Ravens tumble over hills as I travel north for a novel workshop and south to Parliamentary meetings on biodiversity.
The corvid family are well known opportunists. Optimistic even. Like the vision behind the ‘Understanding Predation’ workshops set up by Scotland’s Moorland Forum (29 organisations including RSPB, Scottish Wildlife) to ‘build a shared evidence base that critically assesses information from science and local knowledge to highlight and analyse the reasons for the differences’ in how we address issues around the impact of predatory birds on waders et al*.
In other words, ‘leave a gamekeeper and a conservation scientist in a remote bothy to find common ground’.
The key to this novel approach was the framing of discussions based on outcomes from earlier research* around waders, grey partridges, buzzards and hooded crows. As issues are controversial, we were to respect each other at all times with no grinding of axes (if possible). Seeing and listening to gnarly keepers and righteous raptorphiles genuinely listening to each other’s input, while experienced conservation scientists set the ‘right’ questions to capture all the different perspectives, was truly refreshing.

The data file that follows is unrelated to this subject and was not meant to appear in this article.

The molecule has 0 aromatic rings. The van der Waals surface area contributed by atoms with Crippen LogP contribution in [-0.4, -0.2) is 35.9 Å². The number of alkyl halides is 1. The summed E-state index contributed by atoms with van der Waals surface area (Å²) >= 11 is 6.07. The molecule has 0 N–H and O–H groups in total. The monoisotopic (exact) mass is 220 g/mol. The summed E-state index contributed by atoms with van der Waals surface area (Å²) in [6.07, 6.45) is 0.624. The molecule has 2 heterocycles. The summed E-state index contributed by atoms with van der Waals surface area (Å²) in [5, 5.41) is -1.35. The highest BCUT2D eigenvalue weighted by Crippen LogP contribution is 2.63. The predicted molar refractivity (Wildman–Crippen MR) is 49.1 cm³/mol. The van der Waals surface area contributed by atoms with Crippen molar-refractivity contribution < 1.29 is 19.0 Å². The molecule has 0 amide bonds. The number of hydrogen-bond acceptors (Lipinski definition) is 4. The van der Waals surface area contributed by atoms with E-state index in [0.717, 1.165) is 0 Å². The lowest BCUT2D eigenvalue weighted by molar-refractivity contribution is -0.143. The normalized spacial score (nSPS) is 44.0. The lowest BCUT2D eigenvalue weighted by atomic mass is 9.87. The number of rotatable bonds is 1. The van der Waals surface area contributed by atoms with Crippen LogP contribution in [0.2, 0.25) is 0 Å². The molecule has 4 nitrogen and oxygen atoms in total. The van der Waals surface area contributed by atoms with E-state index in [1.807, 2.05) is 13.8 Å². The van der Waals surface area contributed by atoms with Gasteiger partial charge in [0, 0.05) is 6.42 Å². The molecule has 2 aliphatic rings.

There was a different atmosphere in the Houses of Parliament – restrained yet ambitiously knowledgeable – as I snuck into an All-Parliamentary Party GWCT Group exploring ‘tools to create success at reversing declines in biodiversity’. The Duke of Norfolk’s success at increasing wild grey partridge numbers may not have dwelt on the affordability of the number of gamekeepers required to control crows, but did share a raft of useful ideas to help farmers deliver more wildlife. A GWCT ecologist went into detail on the use of new generation welfare-approved fox snares which, albeit release non-target species, may have stuck in the throats of some at the All-Parliamentary Group on Biodiversity convening the same afternoon.
As both APPG’s are working towards the same goal, the opportunity was too obvious for this opportunist – even if Stanley Johnson (instigator of the Habitats Directives) ‘crowed’ a tad too long on his admirable triumphs – to ask a question on not dividing people by demanding ‘who’s side are you on?’
All these gatherings have value. Whether as campaigns to raise public awareness, or the dissemination of knowledge, but for me, the workshop was a brilliant foray into how positive conservation outcomes for biodiversity from partridges to pine martens might be reached today.